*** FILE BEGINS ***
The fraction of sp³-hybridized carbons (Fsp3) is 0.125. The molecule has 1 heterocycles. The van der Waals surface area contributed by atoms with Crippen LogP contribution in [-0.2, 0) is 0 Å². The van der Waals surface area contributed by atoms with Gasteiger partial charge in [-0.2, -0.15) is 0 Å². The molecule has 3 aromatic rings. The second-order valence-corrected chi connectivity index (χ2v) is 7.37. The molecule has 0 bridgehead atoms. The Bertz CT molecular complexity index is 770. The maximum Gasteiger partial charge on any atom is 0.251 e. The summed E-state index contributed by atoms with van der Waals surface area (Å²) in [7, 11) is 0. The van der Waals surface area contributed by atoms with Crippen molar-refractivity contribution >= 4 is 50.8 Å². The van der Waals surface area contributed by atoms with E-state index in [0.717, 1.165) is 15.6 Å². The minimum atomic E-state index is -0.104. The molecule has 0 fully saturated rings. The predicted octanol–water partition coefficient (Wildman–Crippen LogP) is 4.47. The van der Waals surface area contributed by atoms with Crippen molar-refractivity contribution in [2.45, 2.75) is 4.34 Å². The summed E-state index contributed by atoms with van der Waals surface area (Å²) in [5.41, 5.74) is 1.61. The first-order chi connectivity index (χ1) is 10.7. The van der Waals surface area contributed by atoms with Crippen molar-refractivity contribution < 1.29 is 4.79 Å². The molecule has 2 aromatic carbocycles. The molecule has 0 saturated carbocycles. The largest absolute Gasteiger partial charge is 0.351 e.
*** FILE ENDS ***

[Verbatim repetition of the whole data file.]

The fraction of sp³-hybridized carbons (Fsp3) is 0.125. The molecule has 1 heterocycles. The van der Waals surface area contributed by atoms with Crippen LogP contribution in [-0.2, 0) is 0 Å². The van der Waals surface area contributed by atoms with Gasteiger partial charge in [-0.2, -0.15) is 0 Å². The molecule has 3 aromatic rings. The second-order valence-corrected chi connectivity index (χ2v) is 7.37. The molecule has 0 bridgehead atoms. The Bertz CT molecular complexity index is 770. The maximum Gasteiger partial charge on any atom is 0.251 e. The summed E-state index contributed by atoms with van der Waals surface area (Å²) in [7, 11) is 0. The van der Waals surface area contributed by atoms with Crippen molar-refractivity contribution >= 4 is 50.8 Å². The van der Waals surface area contributed by atoms with E-state index in [0.717, 1.165) is 15.6 Å². The minimum atomic E-state index is -0.104. The molecule has 0 fully saturated rings. The predicted octanol–water partition coefficient (Wildman–Crippen LogP) is 4.47. The van der Waals surface area contributed by atoms with Crippen molar-refractivity contribution in [2.45, 2.75) is 4.34 Å². The summed E-state index contributed by atoms with van der Waals surface area (Å²) in [5.41, 5.74) is 1.61. The first-order chi connectivity index (χ1) is 10.7. The van der Waals surface area contributed by atoms with Crippen molar-refractivity contribution < 1.29 is 4.79 Å². The molecule has 2 aromatic carbocycles. The molecule has 0 saturated carbocycles. The largest absolute Gasteiger partial charge is 0.351 e.